A Field Key to Lichens on Trees - a new book from Frank Dobson
Posted: Tuesday, July 9, 2013 - 09:25
Frank Dobson (author of the popular and well-respected "Lichens - An Illustrated Guide") has recently published a new "Field Key to Lichens on Trees". This book contains colour photographs and illustrated keys. These keys use only characters that are visible in the field, by eye, or under a x10 hand lens. This combination enables the user to identify over 500 species of lichens which are likely to be found on trees. There is also a supplementary key to 'Lichens on sawn wood' (such as posts, fences or benches). All the species descriptions include a distribution map for the British Isles.
This book gives information for three methods of identification: 1) simple comparison with colour photographs of 128 of the commoner species; 2) colour photos in combination with a table of characters; 3) advanced keys covering all 500 species included in the book..
The use of technical words is kept to a minimum and an illustrated glossary is provided. The book also includes an introduction to lichens and their identification and an extensive section on the relationship of lichens and trees, a list of species included in the keys and a bibliography.
For durability and ease of use in the field, the book is spirally bound in wire and printed on thin card with stouter covers.
Size 250 x 180 mm. 110 pages including 8 colour plates.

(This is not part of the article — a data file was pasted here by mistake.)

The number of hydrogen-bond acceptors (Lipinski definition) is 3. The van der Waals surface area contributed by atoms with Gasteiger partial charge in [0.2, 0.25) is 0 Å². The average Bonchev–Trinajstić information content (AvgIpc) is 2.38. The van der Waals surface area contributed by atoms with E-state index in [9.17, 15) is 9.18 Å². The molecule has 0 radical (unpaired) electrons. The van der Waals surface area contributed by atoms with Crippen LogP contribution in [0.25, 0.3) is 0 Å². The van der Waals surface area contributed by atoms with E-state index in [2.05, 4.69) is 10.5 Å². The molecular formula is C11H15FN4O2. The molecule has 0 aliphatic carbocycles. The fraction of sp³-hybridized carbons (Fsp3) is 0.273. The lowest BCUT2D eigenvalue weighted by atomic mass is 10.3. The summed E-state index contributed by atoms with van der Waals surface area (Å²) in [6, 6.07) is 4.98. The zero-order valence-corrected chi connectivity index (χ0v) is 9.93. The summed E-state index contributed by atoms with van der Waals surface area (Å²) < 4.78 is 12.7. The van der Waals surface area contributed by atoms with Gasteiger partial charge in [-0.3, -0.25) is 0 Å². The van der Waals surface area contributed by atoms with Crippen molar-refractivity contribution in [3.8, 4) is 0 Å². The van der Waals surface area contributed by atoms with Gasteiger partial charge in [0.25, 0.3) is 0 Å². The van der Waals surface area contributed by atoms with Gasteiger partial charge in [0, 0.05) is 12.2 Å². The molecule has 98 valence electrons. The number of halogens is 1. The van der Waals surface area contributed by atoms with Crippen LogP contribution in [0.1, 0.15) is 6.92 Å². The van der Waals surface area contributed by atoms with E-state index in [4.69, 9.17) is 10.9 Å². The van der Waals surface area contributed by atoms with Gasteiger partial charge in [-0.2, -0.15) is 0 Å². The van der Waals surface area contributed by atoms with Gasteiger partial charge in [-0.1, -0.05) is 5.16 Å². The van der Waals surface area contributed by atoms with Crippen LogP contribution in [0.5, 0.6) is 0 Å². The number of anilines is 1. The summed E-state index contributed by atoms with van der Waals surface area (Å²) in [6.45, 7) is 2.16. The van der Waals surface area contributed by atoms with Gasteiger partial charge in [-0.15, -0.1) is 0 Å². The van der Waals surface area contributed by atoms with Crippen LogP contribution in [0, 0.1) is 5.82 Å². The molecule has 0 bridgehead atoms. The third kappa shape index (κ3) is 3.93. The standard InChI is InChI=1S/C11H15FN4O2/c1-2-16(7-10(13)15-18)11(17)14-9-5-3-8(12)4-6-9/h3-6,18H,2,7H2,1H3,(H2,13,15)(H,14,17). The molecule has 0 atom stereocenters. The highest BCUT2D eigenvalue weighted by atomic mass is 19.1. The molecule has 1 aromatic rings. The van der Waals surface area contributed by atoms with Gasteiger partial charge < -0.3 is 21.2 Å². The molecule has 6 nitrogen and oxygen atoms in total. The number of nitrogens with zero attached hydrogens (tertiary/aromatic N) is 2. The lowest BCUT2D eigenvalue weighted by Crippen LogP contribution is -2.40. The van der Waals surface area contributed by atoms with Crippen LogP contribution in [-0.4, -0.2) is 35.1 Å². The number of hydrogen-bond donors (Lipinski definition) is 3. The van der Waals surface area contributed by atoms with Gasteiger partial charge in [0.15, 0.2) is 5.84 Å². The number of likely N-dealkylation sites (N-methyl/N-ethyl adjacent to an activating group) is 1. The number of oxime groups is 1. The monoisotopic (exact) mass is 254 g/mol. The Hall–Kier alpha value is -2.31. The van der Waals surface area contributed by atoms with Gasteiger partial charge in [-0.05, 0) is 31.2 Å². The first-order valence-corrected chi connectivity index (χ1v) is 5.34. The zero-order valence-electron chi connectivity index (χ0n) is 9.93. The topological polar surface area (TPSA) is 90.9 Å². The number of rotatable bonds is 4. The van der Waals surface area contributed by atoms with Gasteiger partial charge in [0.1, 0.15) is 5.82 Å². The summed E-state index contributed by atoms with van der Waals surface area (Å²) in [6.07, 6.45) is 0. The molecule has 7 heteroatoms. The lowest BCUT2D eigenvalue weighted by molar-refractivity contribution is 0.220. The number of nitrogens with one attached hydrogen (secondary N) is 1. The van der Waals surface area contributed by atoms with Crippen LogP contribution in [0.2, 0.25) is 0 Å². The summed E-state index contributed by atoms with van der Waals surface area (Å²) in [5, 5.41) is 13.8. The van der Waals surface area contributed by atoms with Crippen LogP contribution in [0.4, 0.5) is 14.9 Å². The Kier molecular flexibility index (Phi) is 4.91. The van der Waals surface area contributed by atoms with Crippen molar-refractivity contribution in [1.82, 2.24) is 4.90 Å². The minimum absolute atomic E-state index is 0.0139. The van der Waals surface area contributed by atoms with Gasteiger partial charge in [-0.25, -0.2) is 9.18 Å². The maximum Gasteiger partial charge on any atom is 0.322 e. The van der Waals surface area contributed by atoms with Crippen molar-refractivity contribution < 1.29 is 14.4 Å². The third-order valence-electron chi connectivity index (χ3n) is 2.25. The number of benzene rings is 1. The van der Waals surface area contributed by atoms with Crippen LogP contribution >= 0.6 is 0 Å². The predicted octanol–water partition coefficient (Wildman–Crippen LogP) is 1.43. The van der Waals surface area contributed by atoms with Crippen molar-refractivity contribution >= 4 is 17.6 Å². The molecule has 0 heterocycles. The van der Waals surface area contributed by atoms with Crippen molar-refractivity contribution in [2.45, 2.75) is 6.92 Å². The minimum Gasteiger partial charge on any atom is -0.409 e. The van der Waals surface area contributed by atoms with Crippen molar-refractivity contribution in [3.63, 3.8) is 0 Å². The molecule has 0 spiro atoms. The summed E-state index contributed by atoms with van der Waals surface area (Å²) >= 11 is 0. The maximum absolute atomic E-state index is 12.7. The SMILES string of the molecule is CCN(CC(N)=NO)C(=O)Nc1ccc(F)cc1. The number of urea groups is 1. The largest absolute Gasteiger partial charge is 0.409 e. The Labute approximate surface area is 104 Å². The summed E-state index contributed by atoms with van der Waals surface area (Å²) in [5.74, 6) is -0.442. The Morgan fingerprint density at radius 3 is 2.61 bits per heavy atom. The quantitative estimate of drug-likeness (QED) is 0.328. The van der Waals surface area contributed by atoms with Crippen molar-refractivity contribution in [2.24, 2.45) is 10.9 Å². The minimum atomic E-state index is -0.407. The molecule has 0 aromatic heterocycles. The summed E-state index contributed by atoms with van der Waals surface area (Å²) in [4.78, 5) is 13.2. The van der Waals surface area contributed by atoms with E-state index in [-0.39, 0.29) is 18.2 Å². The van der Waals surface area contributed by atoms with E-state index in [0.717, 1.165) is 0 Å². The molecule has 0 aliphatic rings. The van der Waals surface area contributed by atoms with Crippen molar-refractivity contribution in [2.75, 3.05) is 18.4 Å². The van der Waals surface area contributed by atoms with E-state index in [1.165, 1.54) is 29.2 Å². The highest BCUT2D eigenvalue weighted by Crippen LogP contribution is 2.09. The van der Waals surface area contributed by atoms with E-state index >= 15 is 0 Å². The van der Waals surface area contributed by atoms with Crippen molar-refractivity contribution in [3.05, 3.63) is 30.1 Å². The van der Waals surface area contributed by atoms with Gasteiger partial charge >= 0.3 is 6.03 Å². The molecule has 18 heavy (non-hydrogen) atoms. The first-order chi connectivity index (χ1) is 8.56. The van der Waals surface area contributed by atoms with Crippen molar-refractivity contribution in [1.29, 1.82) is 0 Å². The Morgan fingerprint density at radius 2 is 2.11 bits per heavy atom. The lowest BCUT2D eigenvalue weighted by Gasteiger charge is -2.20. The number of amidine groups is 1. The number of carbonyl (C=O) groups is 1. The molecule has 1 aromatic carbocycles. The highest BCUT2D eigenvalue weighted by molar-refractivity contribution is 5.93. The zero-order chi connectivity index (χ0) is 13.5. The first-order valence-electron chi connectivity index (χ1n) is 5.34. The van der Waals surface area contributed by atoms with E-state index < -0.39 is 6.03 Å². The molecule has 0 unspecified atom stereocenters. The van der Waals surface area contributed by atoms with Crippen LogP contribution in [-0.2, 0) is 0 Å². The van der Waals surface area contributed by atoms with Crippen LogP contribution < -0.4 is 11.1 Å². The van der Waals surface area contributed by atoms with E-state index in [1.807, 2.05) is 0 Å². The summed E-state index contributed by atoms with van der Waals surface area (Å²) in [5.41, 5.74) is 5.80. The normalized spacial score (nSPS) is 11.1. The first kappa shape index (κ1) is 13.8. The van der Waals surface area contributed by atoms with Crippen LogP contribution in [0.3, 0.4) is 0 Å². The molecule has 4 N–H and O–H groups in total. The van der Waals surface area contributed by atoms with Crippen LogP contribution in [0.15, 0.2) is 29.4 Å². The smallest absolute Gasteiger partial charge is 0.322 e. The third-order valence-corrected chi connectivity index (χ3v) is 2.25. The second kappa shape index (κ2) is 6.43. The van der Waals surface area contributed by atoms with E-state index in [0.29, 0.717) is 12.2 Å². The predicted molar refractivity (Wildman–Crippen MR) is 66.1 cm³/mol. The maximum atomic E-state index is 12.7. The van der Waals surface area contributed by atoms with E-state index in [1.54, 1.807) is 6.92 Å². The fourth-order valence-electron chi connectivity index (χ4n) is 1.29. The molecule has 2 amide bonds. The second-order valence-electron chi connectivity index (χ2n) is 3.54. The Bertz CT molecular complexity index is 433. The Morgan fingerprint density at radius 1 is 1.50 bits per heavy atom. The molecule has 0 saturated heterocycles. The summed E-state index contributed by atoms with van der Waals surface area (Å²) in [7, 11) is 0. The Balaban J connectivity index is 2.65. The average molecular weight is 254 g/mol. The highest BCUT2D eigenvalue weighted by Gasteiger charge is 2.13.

Copies can be ordered directly from Frank Dobson at a price of £15 (plus p&p). Download an order form with further details from the links below. You can also download a sample page.
Symposium - Fungi, keystones of evolution and earth processes
Posted: Wednesday, July 3, 2013 - 09:41
This joint meeting with the British Lichen Society, British Mycological Society and the Linnean Society is due to take place on 17 October 2013 and will comprise:
review of the ancient beginnings of fungi and explanation of their probable crucial role in colonization of land by plants
exploration of the diversity of ecologically significant interactions between fungi and other organisms
description of recent advances in knowledge of speciation and phylogenetic research
analysis of the extraordinary range of diversity in morphological structures and of their functional aspects
examination of their current status within conservation management programmes, the threats fungi face from global and local environmental change, and their potential value as indicators of ecosystem health
More Details and Registration Form
Advance Notice - International Lichen Symposium
Posted: Thursday, April 25, 2013 - 10:57
This is due to take place at the University of Nottingham, UK, on 10 and 11 January 2014. The theme is to be "New developments in lichenology: systematics,ecology, and use as indicators of envrironmental quality".